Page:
The two passengers stepped out of the car. Penguin leaning arms folded, against the door, whilst Charles showed Mona ‘the build’. Paida had rudely shared a dance clip of Mona’s freestyle sessions. She felt betrayed, she felt like escaping. But Charles was a master of persuasion, even if he was terrible at sign language and eventually Mona was sold out, with nothing to say. As always.

The team met, for several weeks. Those weeks for Mona were riddled with unexplained absences, sneaking out at odd hours, hurried excuses, random apology notes on the dining table and the odd comment from Tariona, 

“I bet she’s marketing herself out there, that sister of yours. Soon we’ll have two of them moping about in here.”

As usual, Mona ignored his accusations. When this was all over, when they won, (if they won) she wouldn’t have to hear his voice again. She and Mufaro would be free, their own people, the money would be enough for Mufaro to register a business, get back on their feet. Start afresh. Without him.

The Pastor’s kid can really move. Mona thought as she fixed her gaze on Penguin, and kept in
sync with his flow. He was no bird, but he could definitely fly.

“One, Two, Three, Four, Five, Six, Seve-“

“Oooph,” Paida had tripped over again.

Iwe! Be serious mhani! Ah, Charlie, why is she even here? She has two left feet! Akaooma mutezo mwana uyu!” Twista yelled from his throne on the top Terrace of the Old Rugby Field benches.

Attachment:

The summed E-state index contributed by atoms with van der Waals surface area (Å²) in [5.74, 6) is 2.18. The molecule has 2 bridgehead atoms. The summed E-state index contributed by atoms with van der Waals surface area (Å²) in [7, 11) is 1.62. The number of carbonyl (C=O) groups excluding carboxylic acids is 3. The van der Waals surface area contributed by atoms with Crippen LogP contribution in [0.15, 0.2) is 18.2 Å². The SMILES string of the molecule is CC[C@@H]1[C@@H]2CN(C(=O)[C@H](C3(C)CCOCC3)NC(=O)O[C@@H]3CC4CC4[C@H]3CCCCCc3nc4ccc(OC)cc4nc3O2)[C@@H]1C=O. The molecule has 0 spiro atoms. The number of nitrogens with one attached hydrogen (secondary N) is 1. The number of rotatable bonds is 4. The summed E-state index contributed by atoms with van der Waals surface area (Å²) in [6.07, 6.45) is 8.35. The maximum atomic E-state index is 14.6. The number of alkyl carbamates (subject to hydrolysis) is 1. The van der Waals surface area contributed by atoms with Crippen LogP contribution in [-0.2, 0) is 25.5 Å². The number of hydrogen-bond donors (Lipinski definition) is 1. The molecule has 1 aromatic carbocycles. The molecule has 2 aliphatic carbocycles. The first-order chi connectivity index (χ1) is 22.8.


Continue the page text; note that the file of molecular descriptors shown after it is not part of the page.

Zaks their choreographer was exhausted and losing his patience.

“Give them a break man,” He yelled back from the concrete, their rehearsal floor. “Alright, let’s call it a day,” as he dismissed team Speechless for the day.

“Mona, hey. Wait Up!” Penguin raced up to meet her.

Mona blushed. How could she forget? She and Penguin had been walking home together for three days in a row. Well not the entire way, but close enough.

Charles had been teaching him how to sign, he was getting better, for a rookie. If only she could tell him that that gesture didn’t mean, what he thought it meant. But his smile was contagious and she was beginning to
 ike him even if she couldn’t really talk back.

He was a goofy character the Pastor’s Kid. I wonder what his real name is though?
She thought to herself. It was clear enough why they had named him Penguin though. He was probably one of the best dancers amongst them, but of course no one would say that in front of Twista. He was the Alpha male after all.

“Where’s our starboy? Eh, huku yeChirungu,” he would mock.

But everyone knew the truth. Penguin had the finest footwork of the entire crew, but jealousy was a cruel creature, Twista would never admit PK ruled the roost.